Myths and legends
Director of Special Projects John Hamill puts paid to some intriguing rumours that began circulating about Freemasonry after World War II
Over the past thirty years a great deal has been done by Grand Lodge, Provinces and Districts to dispel some of the myths that grew up about Freemasonry after World War II, when our organisation lost the habit of communicating with the non-masonic world. It is necessary work as there is little doubt that the repetition of those myths in the media and other areas has deterred candidates from joining the Craft. But members themselves have also been guilty of propounding stories that have little, if any, basis in reality, two examples being public access to membership registers and the role of the black tie.
In the 1980s and 1990s, when politicians and public bodies were beginning to demand public registers of Freemasons, many brethren asked: ‘Why do they need them? Grand Lodge already has to send lists of members to the police.’ Not so, but there was a kernel of distorted truth at the centre of this one.
In the 1790s, in the wake of the French Revolution, the government began to pass legislation to control radical political clubs, trade combinations and societies. This culminated in the Unlawful Societies Act of 1799, which made illegal any association or society that required its members to take an oath or obligation. Had it gone through in its original form, Freemasonry would have become illegal.
Timely intervention by Lord Moira and the Duke of Atholl, explaining Freemasonry’s apolitical nature and that the only ‘secrets’ were the traditional signs, tokens and words used as a test of membership, led to clauses in the Act exempting Freemasonry, with one major proviso. Once a year, every lodge had to send to its local clerk of the peace a return of all the members of the lodge with their names, ages, addresses and occupations. Those returns were available only to the magistrates. The provision continued in force until 1966, when the Criminal Law Amendment Act removed a huge raft of what was considered obsolete legislation, including the Unlawful Societies Act.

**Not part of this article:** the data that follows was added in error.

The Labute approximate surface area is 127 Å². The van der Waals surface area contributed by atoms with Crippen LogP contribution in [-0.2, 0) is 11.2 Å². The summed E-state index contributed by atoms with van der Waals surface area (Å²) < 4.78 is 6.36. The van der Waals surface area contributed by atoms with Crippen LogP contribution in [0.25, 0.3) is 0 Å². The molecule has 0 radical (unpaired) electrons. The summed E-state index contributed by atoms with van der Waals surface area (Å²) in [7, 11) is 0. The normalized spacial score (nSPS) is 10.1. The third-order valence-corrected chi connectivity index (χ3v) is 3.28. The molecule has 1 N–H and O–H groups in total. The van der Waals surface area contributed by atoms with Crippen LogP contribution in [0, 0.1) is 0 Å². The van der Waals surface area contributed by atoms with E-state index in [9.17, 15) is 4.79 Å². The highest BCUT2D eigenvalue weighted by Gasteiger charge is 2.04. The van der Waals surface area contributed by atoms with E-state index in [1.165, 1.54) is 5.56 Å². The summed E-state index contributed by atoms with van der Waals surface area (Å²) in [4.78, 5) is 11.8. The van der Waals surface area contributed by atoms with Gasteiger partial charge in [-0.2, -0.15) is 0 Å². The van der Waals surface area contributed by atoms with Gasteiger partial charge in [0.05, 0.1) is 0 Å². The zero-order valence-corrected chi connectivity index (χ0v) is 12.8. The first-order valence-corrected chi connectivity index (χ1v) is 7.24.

When the Craft tie was introduced as an alternative to a black tie there was an outcry among members. When questioned as to why they thought we wore black ties, the usual response was because the Craft was in mourning, for a multiplicity of personalities – from Hiram Abiff to Queen Victoria. The most prevalent claim, however, was that they were adopted in memory of those who lost their lives during World War I. Not true! The central memorial to those brethren is Freemasons’ Hall itself in London.
Fortunately, Freemasons have never been averse to being photographed and there is a wealth of evidence to show how they dressed for meetings. From late Victorian times up to the 1930s, lodge dress was white tie and tails. Towards the end of World War I, with cloth becoming scarce, brethren began to wear dinner jackets with black bow ties. It was not until World War II that long black ties began to appear, for two reasons. In the face of clothing rationing, Grand Lodge relaxed the dress code, and in areas that were subject to the attentions of the Luftwaffe, meetings began to take place in daylight so that the brethren could get home before the air raids started.
Normal professional day wear at that time was a short black jacket, white shirt and club or regimental tie. On leaving their workplace to go to lodge, brethren simply changed their tie for a long black tie, instead of the usual bow – and so began the habit of wearing morning dress for masonic meetings.
We learnt a valuable lesson about communication after the war. Nature abhors a vacuum and in the absence of fact, it appears that a half-heard story could fill that space when it came to Freemasonry.
‘Freemasons have never been averse to being photographed and there is a wealth of evidence to show how they dressed for meetings.’